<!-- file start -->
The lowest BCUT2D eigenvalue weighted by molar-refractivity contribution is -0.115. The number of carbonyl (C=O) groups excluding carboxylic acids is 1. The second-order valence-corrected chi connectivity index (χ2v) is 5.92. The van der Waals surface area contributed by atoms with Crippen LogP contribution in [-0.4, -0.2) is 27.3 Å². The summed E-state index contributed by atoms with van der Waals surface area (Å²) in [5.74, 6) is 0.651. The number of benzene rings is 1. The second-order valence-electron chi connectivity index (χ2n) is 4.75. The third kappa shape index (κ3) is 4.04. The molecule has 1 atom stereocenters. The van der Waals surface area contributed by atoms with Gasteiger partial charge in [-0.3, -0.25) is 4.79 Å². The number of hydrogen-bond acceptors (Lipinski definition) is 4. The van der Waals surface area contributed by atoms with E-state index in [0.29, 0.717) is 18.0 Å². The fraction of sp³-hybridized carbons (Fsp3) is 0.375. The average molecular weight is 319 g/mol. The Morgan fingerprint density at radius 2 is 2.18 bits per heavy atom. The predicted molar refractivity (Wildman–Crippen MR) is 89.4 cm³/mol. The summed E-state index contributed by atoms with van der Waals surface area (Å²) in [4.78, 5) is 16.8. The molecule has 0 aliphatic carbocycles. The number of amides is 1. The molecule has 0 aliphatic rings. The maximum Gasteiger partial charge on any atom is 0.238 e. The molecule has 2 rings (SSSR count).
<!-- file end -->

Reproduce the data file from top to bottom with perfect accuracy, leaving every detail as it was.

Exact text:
The lowest BCUT2D eigenvalue weighted by molar-refractivity contribution is -0.115. The number of carbonyl (C=O) groups excluding carboxylic acids is 1. The second-order valence-corrected chi connectivity index (χ2v) is 5.92. The van der Waals surface area contributed by atoms with Crippen LogP contribution in [-0.4, -0.2) is 27.3 Å². The summed E-state index contributed by atoms with van der Waals surface area (Å²) in [5.74, 6) is 0.651. The number of benzene rings is 1. The second-order valence-electron chi connectivity index (χ2n) is 4.75. The third kappa shape index (κ3) is 4.04. The molecule has 1 atom stereocenters. The van der Waals surface area contributed by atoms with Gasteiger partial charge in [-0.3, -0.25) is 4.79 Å². The number of hydrogen-bond acceptors (Lipinski definition) is 4. The van der Waals surface area contributed by atoms with E-state index in [0.29, 0.717) is 18.0 Å². The fraction of sp³-hybridized carbons (Fsp3) is 0.375. The average molecular weight is 319 g/mol. The Morgan fingerprint density at radius 2 is 2.18 bits per heavy atom. The predicted molar refractivity (Wildman–Crippen MR) is 89.4 cm³/mol. The summed E-state index contributed by atoms with van der Waals surface area (Å²) in [4.78, 5) is 16.8. The molecule has 0 aliphatic carbocycles. The number of amides is 1. The molecule has 0 aliphatic rings. The maximum Gasteiger partial charge on any atom is 0.238 e. The molecule has 2 rings (SSSR count).